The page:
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The Effects of Alcohol Prohibition on Alcohol Consumption

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  • Jeffrey A. Miron

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Abstract

This paper examines the impact of Prohibition on alcohol consumption. Since data on both the price and quantity of alcohol are unavailable during the Prohibition period, it is not possible to estimate Prohibition's impact on either the supply or demand for alcohol. Assuming the existence of a reasonable proxy for alcohol consumption, however, it is possible to estimate the net impact of Prohibition on the equilibrium quantity of alcohol consumed. I estimate this effect under a range of assumptions about the nature of preferences, taking into account other possible determinants of alcohol consumption and the proxy series. The overall conclusion of the paper is that Prohibition exerted a modest and possibly even a positive effect on alcohol consumption. One possible interpretation of the results is that the demand for alcohol is relatively inelastic, although many earlier studies find substantial elasticity in the demand for alcohol. Another possible interpretation is that Prohibition created a forbidden fruit effect that increased preferences for alcohol, tending to offset the depressing effects of increased prices on demand. Still a third possibility is that Prohibition failed to raise alcohol prices substantially, perhaps because black markets suppliers face low marginal costs of evading government regulations and taxes. Existing data provide some support for this last possibility.
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Suggested Citation

  • Jeffrey A. Miron, 1997. "The Effects of Alcohol Prohibition on Alcohol Consumption," Papers 0078, Boston University - Industry Studies Programme.
  • Handle: RePEc:fth:bostin:0078
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    References listed on IDEAS

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    1. Miron, Jeffrey A & Zwiebel, Jeffrey, 1991. "Alcohol Consumption during Prohibition," American Economic Review, American Economic Association, vol. 81(2), pages 242-247, May.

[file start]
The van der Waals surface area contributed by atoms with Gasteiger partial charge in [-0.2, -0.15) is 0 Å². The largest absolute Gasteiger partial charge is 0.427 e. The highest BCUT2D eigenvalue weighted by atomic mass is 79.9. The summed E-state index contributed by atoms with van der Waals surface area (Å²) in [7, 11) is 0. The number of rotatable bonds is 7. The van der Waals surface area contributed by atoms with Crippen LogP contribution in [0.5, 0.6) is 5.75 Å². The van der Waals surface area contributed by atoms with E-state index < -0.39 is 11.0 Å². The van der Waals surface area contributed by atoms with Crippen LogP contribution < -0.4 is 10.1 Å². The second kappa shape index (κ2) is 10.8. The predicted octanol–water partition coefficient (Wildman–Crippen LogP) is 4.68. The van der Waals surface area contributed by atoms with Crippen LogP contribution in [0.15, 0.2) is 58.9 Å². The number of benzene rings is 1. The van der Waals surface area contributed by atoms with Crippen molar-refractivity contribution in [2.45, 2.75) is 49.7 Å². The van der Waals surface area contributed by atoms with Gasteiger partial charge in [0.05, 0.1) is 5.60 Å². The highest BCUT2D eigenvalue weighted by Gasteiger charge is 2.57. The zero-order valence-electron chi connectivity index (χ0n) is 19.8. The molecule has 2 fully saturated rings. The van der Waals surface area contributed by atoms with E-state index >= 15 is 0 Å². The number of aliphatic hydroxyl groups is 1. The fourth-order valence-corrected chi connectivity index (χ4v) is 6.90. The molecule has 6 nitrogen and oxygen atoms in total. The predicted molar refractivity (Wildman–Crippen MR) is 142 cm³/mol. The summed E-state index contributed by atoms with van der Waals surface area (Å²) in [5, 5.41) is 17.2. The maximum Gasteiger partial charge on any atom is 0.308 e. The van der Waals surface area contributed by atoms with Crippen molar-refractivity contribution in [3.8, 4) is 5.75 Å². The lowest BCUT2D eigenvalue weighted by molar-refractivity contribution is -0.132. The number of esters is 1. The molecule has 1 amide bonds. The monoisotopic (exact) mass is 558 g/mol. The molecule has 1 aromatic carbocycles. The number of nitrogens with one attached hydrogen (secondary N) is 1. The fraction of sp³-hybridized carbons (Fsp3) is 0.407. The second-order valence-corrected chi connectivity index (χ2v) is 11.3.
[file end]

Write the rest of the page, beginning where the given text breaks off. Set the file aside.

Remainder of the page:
2. Massimo Motta, 2013. "Advertising bans," SERIEs: Journal of the Spanish Economic Association, Springer;Spanish Economic Association, vol. 4(1), pages 61-81, March.
    3. Grossman, Michael & Chaloupka, Frank J & Sirtalan, Ismail, 1998. "An Empirical Analysis of Alcohol Addiction: Results from the Monitoring the Future Panels," Economic Inquiry, Western Economic Association International, vol. 36(1), pages 39-48, January.
    4. Chaloupka, Frank, 1991. "Rational Addictive Behavior and Cigarette Smoking," Journal of Political Economy, University of Chicago Press, vol. 99(4), pages 722-742, August.
    5. Becker, Gary S & Grossman, Michael & Murphy, Kevin M, 1994. "An Empirical Analysis of Cigarette Addiction," American Economic Review, American Economic Association, vol. 84(3), pages 396-418, June.
    6. Becker, Gary S & Murphy, Kevin M, 1988. "A Theory of Rational Addiction," Journal of Political Economy, University of Chicago Press, vol. 96(4), pages 675-700, August.
    7. Newey, Whitney & West, Kenneth, 2014. "A simple, positive semi-definite, heteroscedasticity and autocorrelation consistent covariance matrix," Applied Econometrics, Publishing House "SINERGIA PRESS", vol. 33(1), pages 125-132.
    8. Michael J. Moore & Philip J. Cook, 1995. "Habit and Heterogeneity in the Youthful Demand for Alcohol," NBER Working Papers 5152, National Bureau of Economic Research, Inc.
    9. Mark Thornton, 1994. "The economics of prohibition," Chapters,in: The Elgar Companion to Austrian Economics, chapter 51 Edward Elgar Publishing.
    10. Jeffrey A. Miron & Jeffrey Zwiebel, 1995. "The Economic Case against Drug Prohibition," Journal of Economic Perspectives, American Economic Association, vol. 9(4), pages 175-192, Fall.
    11. Manning, Willard G. & Blumberg, Linda & Moulton, Lawrence H., 1995. "The demand for alcohol: The differential response to price," Journal of Health Economics, Elsevier, vol. 14(2), pages 123-148, June.
    12. Frank J. Chaloupka & Henry Wechsler, 1995. "The Impact of Price, Availability, and Alcohol Control Policies on Binge Drinking in College," NBER Working Papers 5319, National Bureau of Economic Research, Inc.
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    Cited by:

    1. Kenneth W. Clements & Yihui Lan & Xueyan Zhao, 2005. "The Demand for Vice: Inter-Commodity Interactions with Uncertainty," Economics Discussion / Working Papers 05-30, The University of Western Australia, Department of Economics.
    2. Kenneth W. Clements & Xueyan Zhao, 2005. "Economic Aspects of Marijuana," Economics Discussion / Working Papers 05-28, The University of Western Australia, Department of Economics.
    3. Angela K. Dills, 2004. "Alcohol Prohibition and Cirrhosis," American Law and Economics Review, Oxford University Press, vol. 6(2), pages 285-318.
    4. Abbink, Klaus & Dasgupta, Utteeyo & Gangadharan, Lata & Jain, Tarun, 2014. "Letting the briber go free: An experiment on mitigating harassment bribes," Journal of Public Economics, Elsevier, vol. 111(C), pages 17-28.
    5. Cook, Philip J. & Moore, Michael J., 2000. "Alcohol," Handbook of Health Economics,in: A. J. Culyer & J. P. Newhouse (ed.), Handbook of Health Economics, edition 1, volume 1, chapter 30, pages 1629-1673 Elsevier.
    6. Kenneth W. Clements, 2004. "Three facts about marijuana prices ," Australian Journal of Agricultural and Resource Economics, Australian Agricultural and Resource Economics Society, vol. 48(2), pages 271-300, June.

    More about this item

    JEL classification:

    • I1 - Health, Education, and Welfare - - Health
    • J1 - Labor and Demographic Economics - - Demographic Economics

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